As historical traumas go, the 2008-2009 global financial crisis is still fresh, and, especially for those of us interested in financial sectors, it is well worth examining from many different vantage points. No viewpoint could be more central than Tim Geithner’s. Geithner was the head of the New York Federal Reserve Bank when the crisis began and Secretary of the Treasury as the Obama Administration inherited the disaster. The span of his involvement allows his book, Stress Test, to cover the whole sequence from the initial red flags when Countrywide Financial and other actors in the subprime mortgage market went down in the summer of 2007 to the wrap-up with the passage of the Dodd-Frank Act in 2010. Simply as storytelling, Stress Test is a well-written, gripping narrative – a ringside seat at the crisis.
But because Geithner, perhaps more than any other single person, was the point man on the crisis, Stress Test is also about explaining how and why the Fed and later the Administration acted as it did. While Geithner clearly justifies the majority of the decisions taken, unlike many post-service memoirs, self-justification does not get in the way of the book’s ultimate purpose: to explore Geithner’s philosophy of financial crisis management, as advice to future generations.
> Posted by Sonja E. Kelly, Fellow, CFI
We live in an age of cash flow unpredictability. Here at CFI we’ve championed work like Portfolios of the Poor, which focuses on those at the base of the pyramid. But what about those who aren’t poor? Who is paying attention to the wealthy? Are they fully included?
A new product is now addressing an oft-neglected gap in the market. The product is a microfinance loan for those at the top of the pyramid who need credit while they wait for their yearly bonus to be approved by their company’s board or while they wait for a deal to go through in order to receive their golden parachute.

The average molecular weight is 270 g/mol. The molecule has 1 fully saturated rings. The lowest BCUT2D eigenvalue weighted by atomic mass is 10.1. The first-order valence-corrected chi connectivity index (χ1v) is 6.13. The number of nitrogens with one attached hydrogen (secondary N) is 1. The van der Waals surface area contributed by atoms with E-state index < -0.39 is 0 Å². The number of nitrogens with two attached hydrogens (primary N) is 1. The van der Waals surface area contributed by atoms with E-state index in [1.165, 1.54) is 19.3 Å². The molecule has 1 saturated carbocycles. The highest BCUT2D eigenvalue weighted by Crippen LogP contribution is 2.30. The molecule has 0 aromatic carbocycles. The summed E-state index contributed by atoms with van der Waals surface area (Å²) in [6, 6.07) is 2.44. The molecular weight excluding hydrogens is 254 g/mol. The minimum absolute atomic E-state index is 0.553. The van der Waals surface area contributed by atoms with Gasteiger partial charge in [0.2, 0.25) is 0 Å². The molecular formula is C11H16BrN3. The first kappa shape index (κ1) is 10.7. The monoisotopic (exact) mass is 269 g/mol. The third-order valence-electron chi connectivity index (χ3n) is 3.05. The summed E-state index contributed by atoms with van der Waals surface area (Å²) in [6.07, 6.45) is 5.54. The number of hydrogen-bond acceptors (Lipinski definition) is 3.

“I’m waiting for my $80 million golden parachute,” says CEO Robert McMillion, CEO of Lime Werner Cable since January 1 of this year. “In the meantime, I find that I don’t have the $700 for the weekly allowance that I give my daughter and son.” McMillion stands to receive $80 million if the company’s purchase by Cobcast Cable goes through and he steps down as CEO.
“I really am in a pinch,” says McMillion. “My daughter’s prom is coming up, and without money in her checking account, how can she go shopping? Similarly, my son was hoping to buy a new sports car, and without the cash, he will have to finance it at high interest rates. If I can avoid him having to do that, I will.”
McMillion does have a great deal of stock and has saved for retirement—one might say that he doesn’t have a problem on his hands. But his stock isn’t liquid, and if he were to take out the retirement money before he actually retires, he would have to pay high taxes on it.
McMillion is not alone. U.S.-based CEOs used to be able to count on their golden parachutes and high year-end bonuses. Now, under the Dodd-Frank Act, CEOs have to wait for full board approval in order to receive the money, and even then the amounts are slightly lower than in the past. Golden parachutes have gone from $30.2 million in 2011 to $29.9 million today (we are not making this up), and executives are under increasing PR pressure to reject or only take a portion of their bonuses when companies don’t do well.